Everytown’s research has shown that expanding the areas where guns can be carried and the circumstances in which they can be used is only associated with greater harm. So-called Stand Your Ground laws, which encourage the use of deadly force outside the home, are associated with significantly higher justifiable homicide rates. After Georgia passed its Stand Your Ground law, the number of justifiable homicides in the states increased by 83 percent. In Florida, it tripled. This push towards allowing easy access to guns in a growing variety of public places has only resulted in a greater risk of gun violence, often justified by increasingly permissive laws.

Guns in Public Places

guns in public places
48 Items
Maps Guns in Public Places February 11, 2019

Gunfire on School Grounds in the United States

There have been at least 418 incidents of gunfire on school grounds in America since 2013. How many more before our leaders pass common-sense laws to prevent gun violence and save lives?
Fact Sheets The Gun Lobby January 23, 2019

PERMITLESS CARRY: Concealed Carry in Public with No Permit and No Training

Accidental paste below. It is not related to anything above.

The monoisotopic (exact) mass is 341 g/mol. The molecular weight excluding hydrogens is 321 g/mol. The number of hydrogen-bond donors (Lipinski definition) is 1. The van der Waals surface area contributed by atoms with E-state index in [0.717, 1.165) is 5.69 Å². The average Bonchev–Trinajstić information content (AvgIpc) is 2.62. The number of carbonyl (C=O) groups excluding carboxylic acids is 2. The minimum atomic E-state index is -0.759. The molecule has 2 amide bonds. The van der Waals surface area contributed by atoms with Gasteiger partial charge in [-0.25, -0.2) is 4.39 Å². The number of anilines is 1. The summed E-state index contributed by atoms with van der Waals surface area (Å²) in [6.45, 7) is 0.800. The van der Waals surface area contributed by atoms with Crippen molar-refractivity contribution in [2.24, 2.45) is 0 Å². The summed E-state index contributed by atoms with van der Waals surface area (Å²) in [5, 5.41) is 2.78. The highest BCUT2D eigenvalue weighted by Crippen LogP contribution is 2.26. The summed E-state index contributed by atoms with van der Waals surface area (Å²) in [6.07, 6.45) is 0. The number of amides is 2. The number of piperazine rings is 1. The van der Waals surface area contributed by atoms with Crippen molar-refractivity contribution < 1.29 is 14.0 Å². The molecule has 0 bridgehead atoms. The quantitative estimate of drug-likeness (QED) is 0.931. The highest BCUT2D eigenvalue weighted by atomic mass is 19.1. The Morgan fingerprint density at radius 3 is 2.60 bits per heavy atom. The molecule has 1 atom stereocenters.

Permitless carry bills lower the bar for who may carry hidden handguns in public—allowing violent criminals, teenagers and people with no safety training to carry in crowded town centers and on city streets.

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Reports Gun Violence Trends December 6, 2018

Mass Shootings in the United States: 2009-2017

Using FBI data and media reports, Everytown for Gun Safety developed an analysis of mass shootings that took place between January 2009 and December 2017.
Litigation Documents Everytown Law November 28, 2018

Parents of Pakistani Exchange Student Killed in Mass Shooting at Santa Fe High School Sue Shooter's Parents

The parents of Sabika Aziz Sheikh, a high school student killed in the May mass shooting at Santa Fe High School in Texas, today filed legal claims against the shooter’s parents, alleging that the shooter’s parents knew their son was experiencing extreme emotional distress but failed to take basic steps to responsibly store and prevent him from accessing their firearms. Sheikh’s parents are represented by Everytown for Gun Safety’s litigation team and by attorney Clint E. McGuire of the Texas firm Martinez and McGuire PLLC. They are filing these claims just days before Sabika would have turned 18, on December 1, 2018.